'Gravetye Beauty' is a popular example of the species Clematis texensis, named after the US state of Texas where plants of this species it can be found growing wild.
It bears beautiful crimson-red flowers, which open at first with a long tulip-like or bell-like shape before eventually spreading wide open into a 4-pointed star - a characteristic of this species. Regardless of whether the flower is newly-emerged or fully open, the strong crimson colours are a particular feature.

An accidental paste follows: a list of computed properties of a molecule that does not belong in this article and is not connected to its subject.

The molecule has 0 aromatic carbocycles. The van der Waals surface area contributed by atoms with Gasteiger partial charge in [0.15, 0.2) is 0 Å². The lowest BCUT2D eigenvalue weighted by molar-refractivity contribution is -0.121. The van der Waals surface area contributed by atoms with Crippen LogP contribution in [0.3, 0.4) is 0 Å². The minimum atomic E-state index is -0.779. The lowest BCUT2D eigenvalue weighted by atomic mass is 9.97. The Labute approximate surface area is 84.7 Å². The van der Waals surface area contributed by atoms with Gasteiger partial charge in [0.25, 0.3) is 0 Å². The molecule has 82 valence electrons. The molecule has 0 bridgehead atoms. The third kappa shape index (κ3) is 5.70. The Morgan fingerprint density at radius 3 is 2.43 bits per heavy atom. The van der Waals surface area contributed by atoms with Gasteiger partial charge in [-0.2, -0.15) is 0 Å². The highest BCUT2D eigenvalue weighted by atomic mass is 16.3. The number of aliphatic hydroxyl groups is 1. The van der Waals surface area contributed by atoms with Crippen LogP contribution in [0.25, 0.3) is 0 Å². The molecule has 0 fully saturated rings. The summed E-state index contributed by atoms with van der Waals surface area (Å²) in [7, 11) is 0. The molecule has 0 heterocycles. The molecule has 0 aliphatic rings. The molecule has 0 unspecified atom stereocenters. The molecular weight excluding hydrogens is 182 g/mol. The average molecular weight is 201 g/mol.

The flowers initially have red and cream centres, which change to pink as they mature from July to October.
'Gravetye Beauty' was raised by Francisque Morel of Lyon, France and given to William Robinson of Gravetye Manor, who named it after his home. Although considered to belong to the species Clematis texensis it is probably a hybrid - perhaps Clematis texensis x Clematis viticella. The significance of this is that it is very difficult to propagate varieties of Clematis texensis whereas 'Gravetye Beauty' can be reliably propagated and remain true to form.